ORGANISATION + IMAGINATION
In 1989, the Artist Placement Group unhappy with the widespread appropriation and misuse of the term placement by local and global government and corporate residency programs, re-structured and re-named themselves Organisation & Imagination (O + I). O + I was made up of artists Barbara Steveni, John Latham, Rita Keegan and Carlyle Reedy with the intention of focusing on education reform. O + I’s first and most expansive project was an eighteen-month study with the Inner London Education Authority and the London Borough of Southwark. Between 1989 and 1995, the Southwark Education Research Project (SERP) placed artists in fifteen schools in the London borough of Southwark, at a time when a new National Curriculum was being introduced into schools. Within these schools, O + I staged interventions and encouraged students, teachers and inspectors to critically question the education process, and more significantly, incorporate the arts into the learning environment. For example, Latham asked the school children to construct sculptural artifacts from waste material found in skips and then to spend as much time discussing the question “What can we say to have gone on …?" The findings of the eighteen-month study were summarized in the presentation Adaption to Change: Recycling Language shown at Southwark Town Hall in 1991 and their findings would go on to served as a nationwide model for education reform. In 2018, Peckham Platform revisited SERP’s significance in their project SERP Reactivated, which secured and preserved the original SERP archive and reactivated the archive through a series of events held in collaboration with Flat Time House and Tate Exchange.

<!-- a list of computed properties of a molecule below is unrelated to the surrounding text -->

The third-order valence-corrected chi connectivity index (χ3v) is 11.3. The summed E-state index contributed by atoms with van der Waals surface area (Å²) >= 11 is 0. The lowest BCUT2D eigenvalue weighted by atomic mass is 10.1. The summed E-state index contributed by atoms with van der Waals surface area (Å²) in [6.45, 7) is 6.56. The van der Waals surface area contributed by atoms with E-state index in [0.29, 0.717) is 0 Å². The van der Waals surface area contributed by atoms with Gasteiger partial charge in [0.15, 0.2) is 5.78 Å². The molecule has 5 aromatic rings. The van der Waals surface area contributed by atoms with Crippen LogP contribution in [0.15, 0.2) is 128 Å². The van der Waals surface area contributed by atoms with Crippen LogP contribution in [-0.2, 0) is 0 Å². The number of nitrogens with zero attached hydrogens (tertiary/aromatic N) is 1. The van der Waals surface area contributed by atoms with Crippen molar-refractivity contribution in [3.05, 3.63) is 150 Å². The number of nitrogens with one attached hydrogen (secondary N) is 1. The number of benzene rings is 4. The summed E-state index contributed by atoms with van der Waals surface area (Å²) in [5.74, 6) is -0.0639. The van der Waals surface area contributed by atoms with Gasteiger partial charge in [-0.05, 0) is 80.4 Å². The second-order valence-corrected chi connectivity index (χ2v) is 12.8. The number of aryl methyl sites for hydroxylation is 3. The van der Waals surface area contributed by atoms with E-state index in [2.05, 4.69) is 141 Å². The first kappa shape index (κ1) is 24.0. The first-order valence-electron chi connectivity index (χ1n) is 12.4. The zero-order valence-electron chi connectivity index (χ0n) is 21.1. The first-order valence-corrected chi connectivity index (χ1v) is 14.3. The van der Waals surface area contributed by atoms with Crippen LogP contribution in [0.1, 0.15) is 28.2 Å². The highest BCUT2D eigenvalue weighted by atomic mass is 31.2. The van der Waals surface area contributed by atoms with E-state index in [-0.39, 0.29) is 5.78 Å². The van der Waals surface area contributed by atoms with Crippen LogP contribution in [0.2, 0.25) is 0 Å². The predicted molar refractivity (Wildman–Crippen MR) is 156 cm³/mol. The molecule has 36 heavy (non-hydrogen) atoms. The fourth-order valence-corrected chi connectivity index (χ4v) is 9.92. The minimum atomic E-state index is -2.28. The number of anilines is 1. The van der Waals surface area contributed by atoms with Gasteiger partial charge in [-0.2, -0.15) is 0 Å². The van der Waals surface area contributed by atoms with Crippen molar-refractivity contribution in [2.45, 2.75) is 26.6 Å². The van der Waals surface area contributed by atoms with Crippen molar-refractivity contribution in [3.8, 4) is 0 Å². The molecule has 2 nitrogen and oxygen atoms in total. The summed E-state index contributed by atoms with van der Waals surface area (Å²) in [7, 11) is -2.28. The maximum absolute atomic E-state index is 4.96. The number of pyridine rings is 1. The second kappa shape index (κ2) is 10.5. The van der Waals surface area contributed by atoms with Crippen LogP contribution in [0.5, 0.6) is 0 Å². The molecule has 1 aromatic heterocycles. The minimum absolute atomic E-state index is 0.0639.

O + I’s critical approach to education also took the form of a series of lectures at the Chelsea School of Art during the 1980s. The Chelsea lecture series provided art students with a history of the placement concept and coordinated placements for students with the Royal Parks of London and the Heritage Department. O + I also facilitated Europe-wide ERASMUS student exchanges. For example, in Spain, Seville’s art college arranged placements for students with local industries. During the 1990s, O + I further established an extensive European network attending conferences in Germany, Holland, Norway and Russia and initiated the placement concept within German government ministries.
Text by Katherine Jackson